Send me real-time posts from this site at my email

A Look at What's Going on With RH, KB Home, and Rite Aid

In this episode of MarketFoolery, host Chris Hill and Motley Fool analyst Bill Barker discuss how RH (NYSE: RH) sold a lot of luxury furniture in the fourth quarter, wrapping up a great fiscal year. Also, KB Home (NYSE: KBH) shares fell despite strong first-quarter profits, and Rite Aid (NYSE: RAD) updated guidance (which sent the stock down 20%).

To catch full episodes of all The Motley Fool's free podcasts, check out our podcast center. To get started investing, check out our quick-start guide to investing in stocks. A full transcript follows the video.

10 stocks we like better than RH
When investing geniuses David and Tom Gardner have a stock tip, it can pay to listen. After all, the newsletter they have run for over a decade, Motley Fool Stock Advisor, has tripled the market.*

David and Tom just revealed what they believe are the ten best stocks for investors to buy right now... and RH wasn't one of them! That's right -- they think these 10 stocks are even better buys.

See the 10 stocks

*Stock Advisor returns as of February 24, 2021

This video was recorded on March 25, 2021.

Chris Hill: It's Thursday, March 25th. Welcome to MarketFoolery. I'm Chris Hill. With me today, the one and only Bill Barker. Thanks for being here.

Bill Barker: Thanks for having me.

Hill: We've got consumer health retail, we've got homebuilding. But we're actually going to start inside the home, with the latest results from Restoration Hardware Holdings. Their fourth quarter capped an absolutely fantastic year for this company. Profits and revenue were both higher than expected, strong demand for the high-end furniture, and RH management expects revenue for the current quarter to grow significantly, and not a surprise that shares have already dropped a little bit this morning.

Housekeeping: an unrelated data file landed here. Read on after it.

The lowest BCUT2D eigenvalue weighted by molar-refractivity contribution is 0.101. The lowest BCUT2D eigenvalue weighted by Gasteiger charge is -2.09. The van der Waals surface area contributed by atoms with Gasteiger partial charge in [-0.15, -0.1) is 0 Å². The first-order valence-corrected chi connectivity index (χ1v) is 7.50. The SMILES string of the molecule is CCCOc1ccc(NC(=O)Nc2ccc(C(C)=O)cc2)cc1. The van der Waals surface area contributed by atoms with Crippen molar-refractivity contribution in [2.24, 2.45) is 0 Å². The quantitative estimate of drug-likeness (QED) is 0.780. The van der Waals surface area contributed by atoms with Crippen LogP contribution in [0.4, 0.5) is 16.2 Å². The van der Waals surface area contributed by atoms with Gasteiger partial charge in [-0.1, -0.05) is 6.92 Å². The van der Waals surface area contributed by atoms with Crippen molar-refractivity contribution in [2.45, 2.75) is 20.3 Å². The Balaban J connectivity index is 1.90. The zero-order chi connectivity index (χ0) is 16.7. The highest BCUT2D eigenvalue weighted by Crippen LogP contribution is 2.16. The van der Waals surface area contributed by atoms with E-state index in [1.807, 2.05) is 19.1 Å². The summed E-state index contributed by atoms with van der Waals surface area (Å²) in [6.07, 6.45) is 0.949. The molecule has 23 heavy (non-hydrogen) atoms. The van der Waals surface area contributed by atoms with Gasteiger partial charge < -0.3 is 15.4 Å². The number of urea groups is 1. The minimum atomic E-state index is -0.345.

Barker: Up a little bit after being up, plenty going into today, and things other than a little blip down for just about everything a year ago, it's just been great. Although, for the year, revenues were only up 8%. Basically, the stock has doubled from where it was a year ago or a little bit more than a year ago. Charts from exactly a year ago, they all look amazing. You have to back up to February to get a fair comparison. They're about double where they were in February. It's mostly a margin growth story rather than top line. Top line only up 8%, but margins have just improved dramatically. The gross margins are up 540 basis points, and the adjusted margin's up 750 basis points, so you're just making about 50% more on every sale. The sales were up a little bit, sales looked like they're going to keep moving up. I think Warren Buffett's a very happy shareholder, having bought into this about a year-and-a-half ago and has tripled his money.

Hill: The business has performed so well, as you said. If you're just going for the past 12 months exactly, the stock's up 360%. You back it up a little bit more, it's still an impressive increase, not quite in the range of 360%. How should people feel about this stock? Because this is a business that has performed well for a while. Yes, they're capping a great year, but they've performed well for a while. I just look at this and I look at what they're selling, high-end furniture, it's not like people who buy a $5,000 sofa need to refresh that cycle every year or even every few years.